Love and Rockets' press bio says that "the last thing they want to be considered is 'psychedelic,' " which is roughly equivalent to President Reagan's denying he's a Republican. At UC Irvine's Crawford Hall Friday, the English trio opened its show with a soggy version of Syd Barrett's Pink Floyd classic "Lucifer Sam," complete with strobe lighting and whooshing sound effects. It was far out, man.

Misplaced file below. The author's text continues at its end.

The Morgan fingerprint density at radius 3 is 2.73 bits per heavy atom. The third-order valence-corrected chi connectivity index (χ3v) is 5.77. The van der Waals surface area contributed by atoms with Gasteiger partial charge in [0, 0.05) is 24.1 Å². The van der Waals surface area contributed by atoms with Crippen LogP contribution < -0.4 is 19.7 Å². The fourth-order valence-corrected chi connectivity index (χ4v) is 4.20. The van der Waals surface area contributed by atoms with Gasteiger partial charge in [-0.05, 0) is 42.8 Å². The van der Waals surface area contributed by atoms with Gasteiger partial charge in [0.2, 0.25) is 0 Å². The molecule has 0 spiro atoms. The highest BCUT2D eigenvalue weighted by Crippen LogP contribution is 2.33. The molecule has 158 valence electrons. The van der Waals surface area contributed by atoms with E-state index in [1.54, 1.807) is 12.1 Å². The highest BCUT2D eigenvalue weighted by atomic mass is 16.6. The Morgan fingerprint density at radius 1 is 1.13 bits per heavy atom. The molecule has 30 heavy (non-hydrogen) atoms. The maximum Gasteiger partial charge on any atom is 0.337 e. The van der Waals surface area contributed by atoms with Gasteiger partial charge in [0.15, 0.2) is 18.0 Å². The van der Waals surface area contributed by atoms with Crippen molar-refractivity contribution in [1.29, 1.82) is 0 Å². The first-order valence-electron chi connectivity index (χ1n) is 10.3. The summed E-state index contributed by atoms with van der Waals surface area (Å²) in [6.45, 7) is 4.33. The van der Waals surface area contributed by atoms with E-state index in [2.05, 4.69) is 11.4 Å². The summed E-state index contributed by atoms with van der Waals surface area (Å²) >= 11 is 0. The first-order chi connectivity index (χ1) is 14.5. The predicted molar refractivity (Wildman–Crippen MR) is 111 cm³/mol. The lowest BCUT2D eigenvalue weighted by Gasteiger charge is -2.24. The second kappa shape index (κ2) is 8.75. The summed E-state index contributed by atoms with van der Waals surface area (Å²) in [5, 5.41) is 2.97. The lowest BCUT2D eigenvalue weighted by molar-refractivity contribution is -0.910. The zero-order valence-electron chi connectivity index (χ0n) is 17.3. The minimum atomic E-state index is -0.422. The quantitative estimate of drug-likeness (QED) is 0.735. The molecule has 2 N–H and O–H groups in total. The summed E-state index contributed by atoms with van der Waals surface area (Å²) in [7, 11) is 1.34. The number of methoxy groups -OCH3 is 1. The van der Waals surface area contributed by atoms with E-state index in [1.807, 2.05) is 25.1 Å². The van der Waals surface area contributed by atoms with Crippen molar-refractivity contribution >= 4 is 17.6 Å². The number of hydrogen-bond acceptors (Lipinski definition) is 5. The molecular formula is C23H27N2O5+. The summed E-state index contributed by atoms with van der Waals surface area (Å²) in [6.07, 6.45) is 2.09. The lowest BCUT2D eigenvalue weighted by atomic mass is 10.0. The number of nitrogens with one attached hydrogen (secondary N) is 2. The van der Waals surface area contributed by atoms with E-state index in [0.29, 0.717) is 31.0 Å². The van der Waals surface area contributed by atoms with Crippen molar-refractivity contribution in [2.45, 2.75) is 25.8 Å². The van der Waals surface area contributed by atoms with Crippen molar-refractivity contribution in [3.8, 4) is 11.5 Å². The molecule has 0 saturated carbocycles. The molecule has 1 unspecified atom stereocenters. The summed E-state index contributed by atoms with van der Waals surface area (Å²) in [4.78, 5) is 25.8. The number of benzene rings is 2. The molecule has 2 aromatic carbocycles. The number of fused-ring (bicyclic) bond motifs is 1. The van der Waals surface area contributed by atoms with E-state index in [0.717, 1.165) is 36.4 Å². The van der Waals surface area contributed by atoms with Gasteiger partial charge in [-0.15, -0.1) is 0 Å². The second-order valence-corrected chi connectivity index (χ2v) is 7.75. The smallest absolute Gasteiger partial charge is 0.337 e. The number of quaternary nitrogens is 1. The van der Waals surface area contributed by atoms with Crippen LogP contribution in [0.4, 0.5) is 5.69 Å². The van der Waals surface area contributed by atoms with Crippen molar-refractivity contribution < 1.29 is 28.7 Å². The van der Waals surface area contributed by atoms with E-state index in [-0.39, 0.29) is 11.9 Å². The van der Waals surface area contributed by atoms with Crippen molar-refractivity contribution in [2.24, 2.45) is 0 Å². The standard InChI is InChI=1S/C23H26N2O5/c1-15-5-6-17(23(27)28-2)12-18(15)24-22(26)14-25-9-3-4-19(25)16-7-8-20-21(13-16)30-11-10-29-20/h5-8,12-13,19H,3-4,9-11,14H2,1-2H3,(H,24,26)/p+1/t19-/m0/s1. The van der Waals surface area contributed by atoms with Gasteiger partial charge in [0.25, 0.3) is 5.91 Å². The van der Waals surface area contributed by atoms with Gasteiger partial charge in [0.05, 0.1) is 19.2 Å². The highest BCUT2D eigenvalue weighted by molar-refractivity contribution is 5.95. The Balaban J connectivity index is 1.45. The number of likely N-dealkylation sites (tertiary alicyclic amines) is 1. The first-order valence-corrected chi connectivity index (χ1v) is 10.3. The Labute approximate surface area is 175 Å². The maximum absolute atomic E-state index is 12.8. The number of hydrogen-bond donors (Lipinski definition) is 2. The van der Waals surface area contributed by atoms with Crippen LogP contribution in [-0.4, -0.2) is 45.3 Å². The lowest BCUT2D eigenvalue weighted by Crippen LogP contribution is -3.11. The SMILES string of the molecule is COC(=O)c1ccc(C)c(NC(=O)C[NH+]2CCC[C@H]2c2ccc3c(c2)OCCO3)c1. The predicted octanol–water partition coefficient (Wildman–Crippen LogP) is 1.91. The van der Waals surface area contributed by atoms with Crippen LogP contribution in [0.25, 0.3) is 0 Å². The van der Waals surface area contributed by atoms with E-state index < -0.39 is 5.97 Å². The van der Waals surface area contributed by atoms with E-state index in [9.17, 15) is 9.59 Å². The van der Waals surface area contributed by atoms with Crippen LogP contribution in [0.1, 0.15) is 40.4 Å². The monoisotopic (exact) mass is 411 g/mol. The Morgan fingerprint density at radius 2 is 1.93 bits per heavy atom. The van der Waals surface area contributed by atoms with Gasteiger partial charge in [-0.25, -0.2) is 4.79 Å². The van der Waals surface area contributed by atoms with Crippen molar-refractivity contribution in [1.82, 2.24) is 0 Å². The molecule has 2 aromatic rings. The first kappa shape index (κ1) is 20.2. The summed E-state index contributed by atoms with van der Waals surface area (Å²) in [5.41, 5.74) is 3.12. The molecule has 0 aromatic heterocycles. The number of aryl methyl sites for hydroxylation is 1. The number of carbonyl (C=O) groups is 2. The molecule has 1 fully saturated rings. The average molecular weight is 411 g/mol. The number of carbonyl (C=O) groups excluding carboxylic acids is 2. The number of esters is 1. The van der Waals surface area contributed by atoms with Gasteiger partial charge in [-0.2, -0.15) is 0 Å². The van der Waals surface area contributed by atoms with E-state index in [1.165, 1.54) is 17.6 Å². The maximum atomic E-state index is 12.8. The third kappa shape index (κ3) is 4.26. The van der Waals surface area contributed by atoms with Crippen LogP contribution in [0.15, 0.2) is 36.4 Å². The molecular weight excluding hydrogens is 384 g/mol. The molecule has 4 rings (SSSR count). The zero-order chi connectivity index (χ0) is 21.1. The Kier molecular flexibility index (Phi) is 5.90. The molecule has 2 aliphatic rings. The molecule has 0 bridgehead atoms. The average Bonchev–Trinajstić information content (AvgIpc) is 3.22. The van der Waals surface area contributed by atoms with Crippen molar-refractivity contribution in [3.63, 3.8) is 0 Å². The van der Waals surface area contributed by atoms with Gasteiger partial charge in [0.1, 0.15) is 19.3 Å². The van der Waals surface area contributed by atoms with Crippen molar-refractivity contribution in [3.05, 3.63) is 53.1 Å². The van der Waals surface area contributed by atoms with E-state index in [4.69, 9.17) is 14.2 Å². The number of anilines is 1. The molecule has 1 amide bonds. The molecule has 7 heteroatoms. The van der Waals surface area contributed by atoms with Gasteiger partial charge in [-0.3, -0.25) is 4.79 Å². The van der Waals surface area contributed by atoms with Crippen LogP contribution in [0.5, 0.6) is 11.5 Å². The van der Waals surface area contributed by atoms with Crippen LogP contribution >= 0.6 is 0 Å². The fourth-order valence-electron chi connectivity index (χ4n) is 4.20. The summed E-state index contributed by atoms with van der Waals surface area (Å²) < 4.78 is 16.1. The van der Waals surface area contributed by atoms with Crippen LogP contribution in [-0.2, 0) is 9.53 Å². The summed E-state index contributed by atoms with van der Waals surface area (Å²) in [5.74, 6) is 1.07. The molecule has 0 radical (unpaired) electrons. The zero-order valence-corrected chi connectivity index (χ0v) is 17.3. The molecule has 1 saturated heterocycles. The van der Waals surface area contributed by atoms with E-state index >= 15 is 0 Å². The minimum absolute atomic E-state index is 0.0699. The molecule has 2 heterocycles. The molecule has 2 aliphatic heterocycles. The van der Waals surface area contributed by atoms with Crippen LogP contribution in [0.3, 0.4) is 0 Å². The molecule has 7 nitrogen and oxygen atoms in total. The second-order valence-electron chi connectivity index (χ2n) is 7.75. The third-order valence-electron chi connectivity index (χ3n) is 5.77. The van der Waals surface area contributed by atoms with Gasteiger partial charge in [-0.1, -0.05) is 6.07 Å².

Actually, it was , compared to what followed: a batch of thin ideas and thin songs submerged in grandiose, dense musical settings. The operative word here is dense. Love and Rockets (which also played the Hollywood Palladium Saturday) wouldn't know a good tune or an original notion if it bit them. There were some bright moments, some flickers of hope amid the dark posing. Stronger, more melodic pieces like "Kundalini Express" implied that if you stripped away the sonic sludge--and the pretension--you might find a real song there. Overall, though, severely underwhelming.